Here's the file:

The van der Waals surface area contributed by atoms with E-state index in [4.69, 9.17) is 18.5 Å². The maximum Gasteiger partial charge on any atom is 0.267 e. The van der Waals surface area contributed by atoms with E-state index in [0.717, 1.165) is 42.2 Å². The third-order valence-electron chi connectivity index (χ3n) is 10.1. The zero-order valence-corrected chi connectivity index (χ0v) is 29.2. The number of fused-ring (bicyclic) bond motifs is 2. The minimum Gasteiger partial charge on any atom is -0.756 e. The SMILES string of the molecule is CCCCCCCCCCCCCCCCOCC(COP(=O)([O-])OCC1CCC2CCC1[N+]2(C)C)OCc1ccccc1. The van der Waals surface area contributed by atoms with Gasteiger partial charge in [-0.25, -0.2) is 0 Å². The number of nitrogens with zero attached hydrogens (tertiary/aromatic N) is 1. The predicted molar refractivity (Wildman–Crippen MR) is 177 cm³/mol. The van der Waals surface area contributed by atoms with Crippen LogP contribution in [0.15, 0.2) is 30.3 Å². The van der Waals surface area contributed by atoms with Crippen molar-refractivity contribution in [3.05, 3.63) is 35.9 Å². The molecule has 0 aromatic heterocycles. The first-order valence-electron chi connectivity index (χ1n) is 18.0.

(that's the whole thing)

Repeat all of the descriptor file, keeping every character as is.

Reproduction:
The van der Waals surface area contributed by atoms with E-state index in [4.69, 9.17) is 18.5 Å². The maximum Gasteiger partial charge on any atom is 0.267 e. The van der Waals surface area contributed by atoms with E-state index in [0.717, 1.165) is 42.2 Å². The third-order valence-electron chi connectivity index (χ3n) is 10.1. The zero-order valence-corrected chi connectivity index (χ0v) is 29.2. The number of fused-ring (bicyclic) bond motifs is 2. The minimum Gasteiger partial charge on any atom is -0.756 e. The SMILES string of the molecule is CCCCCCCCCCCCCCCCOCC(COP(=O)([O-])OCC1CCC2CCC1[N+]2(C)C)OCc1ccccc1. The van der Waals surface area contributed by atoms with Gasteiger partial charge in [-0.25, -0.2) is 0 Å². The number of nitrogens with zero attached hydrogens (tertiary/aromatic N) is 1. The predicted molar refractivity (Wildman–Crippen MR) is 177 cm³/mol. The van der Waals surface area contributed by atoms with Crippen LogP contribution in [0.15, 0.2) is 30.3 Å². The van der Waals surface area contributed by atoms with Crippen molar-refractivity contribution in [3.05, 3.63) is 35.9 Å². The molecule has 0 aromatic heterocycles. The first-order valence-electron chi connectivity index (χ1n) is 18.0.